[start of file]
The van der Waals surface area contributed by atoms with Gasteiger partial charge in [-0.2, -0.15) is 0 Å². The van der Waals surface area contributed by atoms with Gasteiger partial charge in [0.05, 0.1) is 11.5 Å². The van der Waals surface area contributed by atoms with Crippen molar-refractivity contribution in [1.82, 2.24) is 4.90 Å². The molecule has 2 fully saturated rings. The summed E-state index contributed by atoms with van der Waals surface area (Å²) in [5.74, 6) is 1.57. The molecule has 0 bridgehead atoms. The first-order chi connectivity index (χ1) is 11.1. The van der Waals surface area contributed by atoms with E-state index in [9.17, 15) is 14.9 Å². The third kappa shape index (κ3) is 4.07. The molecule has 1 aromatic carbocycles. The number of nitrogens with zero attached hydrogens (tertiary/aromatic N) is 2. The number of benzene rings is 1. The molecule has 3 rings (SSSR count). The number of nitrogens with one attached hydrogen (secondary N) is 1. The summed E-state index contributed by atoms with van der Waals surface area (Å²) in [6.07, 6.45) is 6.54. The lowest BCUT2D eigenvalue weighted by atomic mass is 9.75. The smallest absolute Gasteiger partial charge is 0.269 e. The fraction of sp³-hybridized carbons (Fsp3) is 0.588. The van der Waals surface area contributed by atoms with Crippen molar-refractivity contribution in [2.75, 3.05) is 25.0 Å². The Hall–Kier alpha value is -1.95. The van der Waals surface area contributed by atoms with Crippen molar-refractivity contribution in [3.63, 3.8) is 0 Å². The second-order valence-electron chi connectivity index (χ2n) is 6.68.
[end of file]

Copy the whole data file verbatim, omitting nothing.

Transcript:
The van der Waals surface area contributed by atoms with Gasteiger partial charge in [-0.2, -0.15) is 0 Å². The van der Waals surface area contributed by atoms with Gasteiger partial charge in [0.05, 0.1) is 11.5 Å². The van der Waals surface area contributed by atoms with Crippen molar-refractivity contribution in [1.82, 2.24) is 4.90 Å². The molecule has 2 fully saturated rings. The summed E-state index contributed by atoms with van der Waals surface area (Å²) in [5.74, 6) is 1.57. The molecule has 0 bridgehead atoms. The first-order chi connectivity index (χ1) is 11.1. The van der Waals surface area contributed by atoms with E-state index in [9.17, 15) is 14.9 Å². The third kappa shape index (κ3) is 4.07. The molecule has 1 aromatic carbocycles. The number of nitrogens with zero attached hydrogens (tertiary/aromatic N) is 2. The number of benzene rings is 1. The molecule has 3 rings (SSSR count). The number of nitrogens with one attached hydrogen (secondary N) is 1. The summed E-state index contributed by atoms with van der Waals surface area (Å²) in [6.07, 6.45) is 6.54. The lowest BCUT2D eigenvalue weighted by atomic mass is 9.75. The smallest absolute Gasteiger partial charge is 0.269 e. The fraction of sp³-hybridized carbons (Fsp3) is 0.588. The van der Waals surface area contributed by atoms with Crippen molar-refractivity contribution in [2.75, 3.05) is 25.0 Å². The Hall–Kier alpha value is -1.95. The van der Waals surface area contributed by atoms with Crippen molar-refractivity contribution in [3.63, 3.8) is 0 Å². The second-order valence-electron chi connectivity index (χ2n) is 6.68.